Food shelves will likely see fewer venison donationsby Tom Robertson, Minnesota Public Radio
Hundreds of thousands of hunters head out this weekend for Minnesota's firearms deer season opener. That's usually good news for food shelves around the state, which receive thousands of pounds of venison donated by hunters. But this year, some food shelves may not get any venison. That's because the state tightened regulations on the program after finding toxic lead fragments in some of the meat.
Bemidji, Minn. — Last year, hunters donated nearly 40 tons of venison to Minnesota food shelves. But when state Agriculture Department officials tested some of that meat last spring, they found varying amounts of lead contamination from fragmented bullets.
The state ordered food shelves to destroy some 16,000 pounds of venison.
At the Hubbard County Food Shelf in Park Rapids, that's frustrated director Dave Long. He says venison is a plentiful source of protein for people in need.
"We gave it out as an extra last year and people were grateful for it," he said. "A very few people turned us down. Some said, 'Well, gee, we love venison.'"
This year, food shelf patrons in Park Rapids and some other communities won't get any venison.
That's because local meat processors facing tighter state regulations decided to drop out of the program.
Last year, there were 72 processors in Minnesota that prepared venison for food shelves. This year, that number has dropped to fewer than half that. In northwestern Minnesota, there are only five processors that will take donations from hunters in a 21-county area.
Dave Long says people have been eating venison for centuries and he thinks it's safe.
"When you take into consideration that there has never been one reported case in the history of Minnesota venison that they have attributed lead poisoning to, it boggles my mind," Long said.
At his downtown butcher shop in Park Rapids, Dale Greenlee processes about 500 deer every year. But this year he won't be doing it for the food shelf. He says it's too much of a hassle.
The state requires processors to attend a five-hour training course. Venison samples must be X-rayed by the state. Processors can no longer prepare ground venison for food shelves, only whole cut pieces of meat.
And Greenlee says he'd heard that processors wouldn't get paid if lead is found in the meat.
He says he couldn't afford to take that risk.
"When the bullets fragment, you can't find every little piece of lead in that deer," Greenlee said. "We pull out every piece we can, but we just can't get it all."
It turns out processors do get paid -- $70 per animal -- regardless of whether lead is found in the meat.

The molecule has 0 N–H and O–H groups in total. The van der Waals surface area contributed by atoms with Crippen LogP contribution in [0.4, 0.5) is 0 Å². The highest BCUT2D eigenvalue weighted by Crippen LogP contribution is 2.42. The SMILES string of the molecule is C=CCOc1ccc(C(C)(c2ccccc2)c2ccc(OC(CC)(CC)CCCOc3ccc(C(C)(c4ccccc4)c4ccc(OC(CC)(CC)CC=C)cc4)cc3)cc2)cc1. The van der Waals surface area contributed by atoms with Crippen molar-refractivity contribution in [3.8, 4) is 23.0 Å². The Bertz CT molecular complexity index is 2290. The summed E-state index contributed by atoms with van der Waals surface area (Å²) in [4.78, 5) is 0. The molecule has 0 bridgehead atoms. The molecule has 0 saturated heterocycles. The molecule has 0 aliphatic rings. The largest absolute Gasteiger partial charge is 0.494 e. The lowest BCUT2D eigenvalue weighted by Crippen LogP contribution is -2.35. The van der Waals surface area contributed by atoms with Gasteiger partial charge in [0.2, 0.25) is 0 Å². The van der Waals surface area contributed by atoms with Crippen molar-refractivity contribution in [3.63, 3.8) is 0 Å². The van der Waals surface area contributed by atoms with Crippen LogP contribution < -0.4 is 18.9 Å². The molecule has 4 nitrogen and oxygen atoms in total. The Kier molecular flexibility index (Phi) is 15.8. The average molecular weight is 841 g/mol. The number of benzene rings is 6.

A spokesman for the state Department of Agriculture says some processors may have been misinformed due to inaccurate information posted on the agency's Web site. He says that mistake has since been corrected.
There hasn't been much scientific research into the potential dangers of lead fragments in wild game. But a new study was released this week by the North Dakota Department of Health and the U.S. Centers for Disease Control.
It found that people who eat wild game harvested with lead bullets appear to have higher levels of lead in their blood than people who don't.
As a result, North Dakota health officials are recommending that pregnant women and children under six should not eat meat from deer killed with lead-based ammunition. High levels of lead exposure can cause miscarriages and stillbirths, as well as learning disabilities and kidney damage in young children.
That health advisory was already in place in Minnesota.
Nicole Neeser, who works with the state Department of Agriculture and oversees food safety, says tightened regulations on the venison donation program could result in less meat for food shelves. But she says it's better the state errs on the side of caution.
"What we know about lead in anything is that it's harmful," she said. "So we're trying to find a middle ground here to continue this program, but yet take into account that important information that eating lead can be harmful, and the fact that we did find lead in venison." So should all this talk of lead contamination worry hunters?
Not necessarily, says Mark Johnson, who heads the Minnesota Deer Hunters Association. Johnson says people who eat venison should use their own judgement. And hunters can make some changes in the way they hunt.
"If you're worried about it, and that's a big if, then just don't use a ballistic tip bullet that tends to fragment," Johnson explained. "Use a copper-bonded bullet or an all-copper bullet or use a shotgun slug or a muzzle loader, where you have a lot less opportunity for fragmentation."
Even though about half-a-million people are expected to hunt deer this season, it's likely that fewer pounds of venison will find their way to people in need.
- Morning Edition, 11/07/2008, 6:50 a.m.